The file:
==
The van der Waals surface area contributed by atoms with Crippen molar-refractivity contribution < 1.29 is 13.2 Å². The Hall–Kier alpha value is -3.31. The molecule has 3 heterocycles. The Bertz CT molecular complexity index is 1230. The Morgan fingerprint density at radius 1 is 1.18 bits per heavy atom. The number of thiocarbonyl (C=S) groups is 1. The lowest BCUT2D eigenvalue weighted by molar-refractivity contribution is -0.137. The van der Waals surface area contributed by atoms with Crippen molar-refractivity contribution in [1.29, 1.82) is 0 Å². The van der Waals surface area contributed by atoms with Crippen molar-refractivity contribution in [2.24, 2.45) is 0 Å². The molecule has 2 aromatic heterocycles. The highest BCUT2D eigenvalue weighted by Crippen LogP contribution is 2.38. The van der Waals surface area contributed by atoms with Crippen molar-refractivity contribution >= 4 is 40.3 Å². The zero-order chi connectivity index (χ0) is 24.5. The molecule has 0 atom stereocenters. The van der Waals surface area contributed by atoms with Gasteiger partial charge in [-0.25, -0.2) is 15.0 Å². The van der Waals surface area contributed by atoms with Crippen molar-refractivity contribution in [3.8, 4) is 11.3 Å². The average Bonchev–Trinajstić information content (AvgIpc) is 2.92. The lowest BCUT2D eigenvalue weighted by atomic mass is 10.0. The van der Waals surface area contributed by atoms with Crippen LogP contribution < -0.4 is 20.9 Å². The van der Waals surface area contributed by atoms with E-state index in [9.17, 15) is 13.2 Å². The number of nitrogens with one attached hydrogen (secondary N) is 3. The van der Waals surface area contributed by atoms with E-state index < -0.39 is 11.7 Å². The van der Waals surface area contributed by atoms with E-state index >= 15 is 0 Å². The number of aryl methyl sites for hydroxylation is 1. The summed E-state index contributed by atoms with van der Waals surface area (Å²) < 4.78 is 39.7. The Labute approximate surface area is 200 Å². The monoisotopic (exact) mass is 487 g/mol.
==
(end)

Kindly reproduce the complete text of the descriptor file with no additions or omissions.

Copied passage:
The van der Waals surface area contributed by atoms with Crippen molar-refractivity contribution < 1.29 is 13.2 Å². The Hall–Kier alpha value is -3.31. The molecule has 3 heterocycles. The Bertz CT molecular complexity index is 1230. The Morgan fingerprint density at radius 1 is 1.18 bits per heavy atom. The number of thiocarbonyl (C=S) groups is 1. The lowest BCUT2D eigenvalue weighted by molar-refractivity contribution is -0.137. The van der Waals surface area contributed by atoms with Crippen molar-refractivity contribution in [1.29, 1.82) is 0 Å². The van der Waals surface area contributed by atoms with Crippen molar-refractivity contribution in [2.24, 2.45) is 0 Å². The molecule has 2 aromatic heterocycles. The highest BCUT2D eigenvalue weighted by Crippen LogP contribution is 2.38. The van der Waals surface area contributed by atoms with Crippen molar-refractivity contribution >= 4 is 40.3 Å². The zero-order chi connectivity index (χ0) is 24.5. The molecule has 0 atom stereocenters. The van der Waals surface area contributed by atoms with Gasteiger partial charge in [-0.25, -0.2) is 15.0 Å². The van der Waals surface area contributed by atoms with Crippen molar-refractivity contribution in [3.8, 4) is 11.3 Å². The average Bonchev–Trinajstić information content (AvgIpc) is 2.92. The lowest BCUT2D eigenvalue weighted by atomic mass is 10.0. The van der Waals surface area contributed by atoms with Crippen LogP contribution < -0.4 is 20.9 Å². The van der Waals surface area contributed by atoms with E-state index in [9.17, 15) is 13.2 Å². The number of nitrogens with one attached hydrogen (secondary N) is 3. The van der Waals surface area contributed by atoms with E-state index < -0.39 is 11.7 Å². The van der Waals surface area contributed by atoms with E-state index >= 15 is 0 Å². The number of aryl methyl sites for hydroxylation is 1. The summed E-state index contributed by atoms with van der Waals surface area (Å²) < 4.78 is 39.7. The Labute approximate surface area is 200 Å². The monoisotopic (exact) mass is 487 g/mol.